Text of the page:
The bulk of defense procurement now comes from private contractors. Cities and counties still plow snow, patch potholes and fix water-main leaks, but new road construction and major reconstruction projects are contracted out. Charter schools and vouchers still cover a small fraction of all students, but numbers are growing.
Care of dependent homeless, hungry, disturbed and disabled people is often done by private nonprofits funded by government grants or contracts, rather than at government-operated facilities. Moreover, many counties have transferred administration, and sometimes ownership, of their hospitals to private health entities.
The reason is that private entities, nonprofit as well as for profit, often are more effective and more cost efficient in getting the job done.
So what are the problems?
One is defining exactly what job needs to be done. The less standardized the good or service, the harder this is. Casting a 5-ton ship’s anchor or applying 4 inches of asphalt overlay to 12 miles of state highway are pretty straightforward. Designing a new multi-role fighter plane or providing health care is not. And when defining the exact task is difficult, so is measuring the outcome.
When bidding for simple, well-defined tasks, a simple one-round auction can suffice, with selection based a single factor alone — price. But with complex tasks, such as health care, some weighted multiple performance criteria is needed and some degree of subjectivity inevitably enters in. This opens the process to becoming political and even a matter of litigation, as a lawsuit by UCare against the state demonstrates.
Research by the late Nobel laureate William Vickery and others looked at mistakes made by bidders in correctly specifying costs and returns. This is a perennial problem for road builders and other contractors.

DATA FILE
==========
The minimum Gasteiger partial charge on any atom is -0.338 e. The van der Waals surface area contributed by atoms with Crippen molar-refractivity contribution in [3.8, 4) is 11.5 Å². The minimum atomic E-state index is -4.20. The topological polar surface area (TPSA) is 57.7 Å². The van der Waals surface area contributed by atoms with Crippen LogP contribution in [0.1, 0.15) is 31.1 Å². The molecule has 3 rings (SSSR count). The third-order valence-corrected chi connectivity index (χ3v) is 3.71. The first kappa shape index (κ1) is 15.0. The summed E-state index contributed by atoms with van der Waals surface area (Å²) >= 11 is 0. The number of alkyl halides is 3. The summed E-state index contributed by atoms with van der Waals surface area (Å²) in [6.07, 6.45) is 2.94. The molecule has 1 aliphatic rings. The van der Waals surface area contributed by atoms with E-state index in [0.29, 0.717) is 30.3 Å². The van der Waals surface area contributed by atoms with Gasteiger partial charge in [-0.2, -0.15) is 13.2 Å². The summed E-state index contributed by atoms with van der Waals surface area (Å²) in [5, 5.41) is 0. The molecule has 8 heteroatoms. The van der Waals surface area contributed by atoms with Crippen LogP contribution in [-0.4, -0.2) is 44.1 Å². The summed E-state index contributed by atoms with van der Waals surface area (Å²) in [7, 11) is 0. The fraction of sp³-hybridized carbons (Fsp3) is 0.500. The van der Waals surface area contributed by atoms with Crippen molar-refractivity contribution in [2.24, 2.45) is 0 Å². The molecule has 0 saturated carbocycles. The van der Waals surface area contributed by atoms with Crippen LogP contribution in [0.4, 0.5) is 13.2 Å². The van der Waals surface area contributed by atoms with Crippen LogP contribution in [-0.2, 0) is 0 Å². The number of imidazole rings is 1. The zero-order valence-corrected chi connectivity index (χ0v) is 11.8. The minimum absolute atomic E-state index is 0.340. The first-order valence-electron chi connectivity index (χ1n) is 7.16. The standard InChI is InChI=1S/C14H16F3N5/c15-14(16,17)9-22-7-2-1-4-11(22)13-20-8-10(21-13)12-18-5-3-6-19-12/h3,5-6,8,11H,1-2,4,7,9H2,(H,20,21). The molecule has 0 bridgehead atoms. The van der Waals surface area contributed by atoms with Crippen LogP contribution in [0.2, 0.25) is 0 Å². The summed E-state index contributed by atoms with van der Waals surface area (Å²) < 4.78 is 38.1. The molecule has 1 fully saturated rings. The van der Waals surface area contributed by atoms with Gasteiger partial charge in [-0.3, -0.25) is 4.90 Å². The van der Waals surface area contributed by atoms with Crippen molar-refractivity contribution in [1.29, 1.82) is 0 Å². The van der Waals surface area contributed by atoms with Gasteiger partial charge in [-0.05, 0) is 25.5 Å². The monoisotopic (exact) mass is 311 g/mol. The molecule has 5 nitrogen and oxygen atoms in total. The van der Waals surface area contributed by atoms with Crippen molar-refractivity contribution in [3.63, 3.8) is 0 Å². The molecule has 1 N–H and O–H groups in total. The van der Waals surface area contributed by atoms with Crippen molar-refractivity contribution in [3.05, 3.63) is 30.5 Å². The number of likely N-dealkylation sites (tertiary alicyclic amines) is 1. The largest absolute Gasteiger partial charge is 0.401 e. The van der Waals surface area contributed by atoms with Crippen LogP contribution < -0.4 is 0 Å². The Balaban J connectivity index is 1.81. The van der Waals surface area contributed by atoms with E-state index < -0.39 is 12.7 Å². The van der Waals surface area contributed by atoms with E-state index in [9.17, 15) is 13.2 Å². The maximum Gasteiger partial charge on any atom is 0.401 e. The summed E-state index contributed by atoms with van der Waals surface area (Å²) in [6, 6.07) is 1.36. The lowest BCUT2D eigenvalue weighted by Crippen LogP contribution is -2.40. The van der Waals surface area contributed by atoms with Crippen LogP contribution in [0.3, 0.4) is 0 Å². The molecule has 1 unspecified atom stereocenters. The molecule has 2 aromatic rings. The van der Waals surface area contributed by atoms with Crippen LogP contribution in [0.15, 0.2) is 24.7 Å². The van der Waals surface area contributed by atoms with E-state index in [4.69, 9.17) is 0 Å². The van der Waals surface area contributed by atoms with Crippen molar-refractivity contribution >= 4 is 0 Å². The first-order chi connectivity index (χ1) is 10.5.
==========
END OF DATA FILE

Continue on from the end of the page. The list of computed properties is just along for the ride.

In the health care arena, it nearly sank a local private health insurer, whose low rates grabbed a large market share of the state’s health insurance exchange under the Affordable Care Act. This insurer dropped out the second year, its managers now understanding what the term “winner’s curse” means.
One way of overcoming imperfect information on either side is to use multi-round auctions in which an initial set of bids or proposals is opened, compared and disclosed to all potential bidders, which then have a chance to submit revised proposals.
But the state’s new procedures, in which the criteria used and the ratings assigned each bidder are not disclosed until after the decision becomes irrevocable, seems particularly and needlessly opaque.
One danger in frequent re-contracting in this case is that any public-outlay savings are offset by the private transaction costs of hundreds of thousands of people who have to shift their health coverage. This affects actual health care providers and the county level administrators as well as the beneficiary households.
Another danger emerges if the contract selection process causes a long-term reduction in the number of viable bidding HMOs, reducing competition and raising future costs in a way that is difficult to predict in advance or measure when it occurs. If enough bidders drop out, this can lead to a pure monopoly, potentially negating any savings and exerting influence to even skew real market demand.
However, political influence can be exerted to keep an otherwise high-cost or low-performance bidder in the game. That is what skeptics see happening right now as key elected officials rally to defend the threatened organization.
There is no simple answer here, and there won’t be any agreement on the outcome, regardless of what it is.
St. Paul economist and writer Edward Lotterman can be reached at firstname.lastname@example.org.